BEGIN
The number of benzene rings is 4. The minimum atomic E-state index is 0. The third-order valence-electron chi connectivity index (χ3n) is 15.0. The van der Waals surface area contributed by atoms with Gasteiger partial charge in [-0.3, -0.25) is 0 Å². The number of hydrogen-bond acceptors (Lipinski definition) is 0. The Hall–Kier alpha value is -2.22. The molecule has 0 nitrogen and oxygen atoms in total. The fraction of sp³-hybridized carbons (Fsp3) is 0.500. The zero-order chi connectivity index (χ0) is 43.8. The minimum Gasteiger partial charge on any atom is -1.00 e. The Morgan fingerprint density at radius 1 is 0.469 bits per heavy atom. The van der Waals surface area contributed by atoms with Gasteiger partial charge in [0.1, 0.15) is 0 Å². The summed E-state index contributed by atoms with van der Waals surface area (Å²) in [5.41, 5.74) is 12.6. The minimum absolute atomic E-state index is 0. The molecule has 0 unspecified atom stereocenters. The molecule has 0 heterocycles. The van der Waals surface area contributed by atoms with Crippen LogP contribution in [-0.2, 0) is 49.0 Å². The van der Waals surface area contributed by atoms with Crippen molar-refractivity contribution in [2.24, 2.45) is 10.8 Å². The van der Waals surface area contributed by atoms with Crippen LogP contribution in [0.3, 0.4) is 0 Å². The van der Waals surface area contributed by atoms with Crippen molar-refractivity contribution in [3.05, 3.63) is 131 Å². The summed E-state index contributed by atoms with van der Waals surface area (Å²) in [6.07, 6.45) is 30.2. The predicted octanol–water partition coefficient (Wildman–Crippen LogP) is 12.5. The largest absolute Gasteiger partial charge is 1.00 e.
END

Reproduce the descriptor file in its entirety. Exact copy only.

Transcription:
The number of benzene rings is 4. The minimum atomic E-state index is 0. The third-order valence-electron chi connectivity index (χ3n) is 15.0. The van der Waals surface area contributed by atoms with Gasteiger partial charge in [-0.3, -0.25) is 0 Å². The number of hydrogen-bond acceptors (Lipinski definition) is 0. The Hall–Kier alpha value is -2.22. The molecule has 0 nitrogen and oxygen atoms in total. The fraction of sp³-hybridized carbons (Fsp3) is 0.500. The zero-order chi connectivity index (χ0) is 43.8. The minimum Gasteiger partial charge on any atom is -1.00 e. The Morgan fingerprint density at radius 1 is 0.469 bits per heavy atom. The van der Waals surface area contributed by atoms with Gasteiger partial charge in [0.1, 0.15) is 0 Å². The summed E-state index contributed by atoms with van der Waals surface area (Å²) in [5.41, 5.74) is 12.6. The minimum absolute atomic E-state index is 0. The molecule has 0 unspecified atom stereocenters. The molecule has 0 heterocycles. The van der Waals surface area contributed by atoms with Crippen LogP contribution in [-0.2, 0) is 49.0 Å². The van der Waals surface area contributed by atoms with Crippen molar-refractivity contribution in [2.24, 2.45) is 10.8 Å². The van der Waals surface area contributed by atoms with Crippen LogP contribution in [0.3, 0.4) is 0 Å². The van der Waals surface area contributed by atoms with Crippen molar-refractivity contribution in [3.05, 3.63) is 131 Å². The summed E-state index contributed by atoms with van der Waals surface area (Å²) in [6.07, 6.45) is 30.2. The predicted octanol–water partition coefficient (Wildman–Crippen LogP) is 12.5. The largest absolute Gasteiger partial charge is 1.00 e.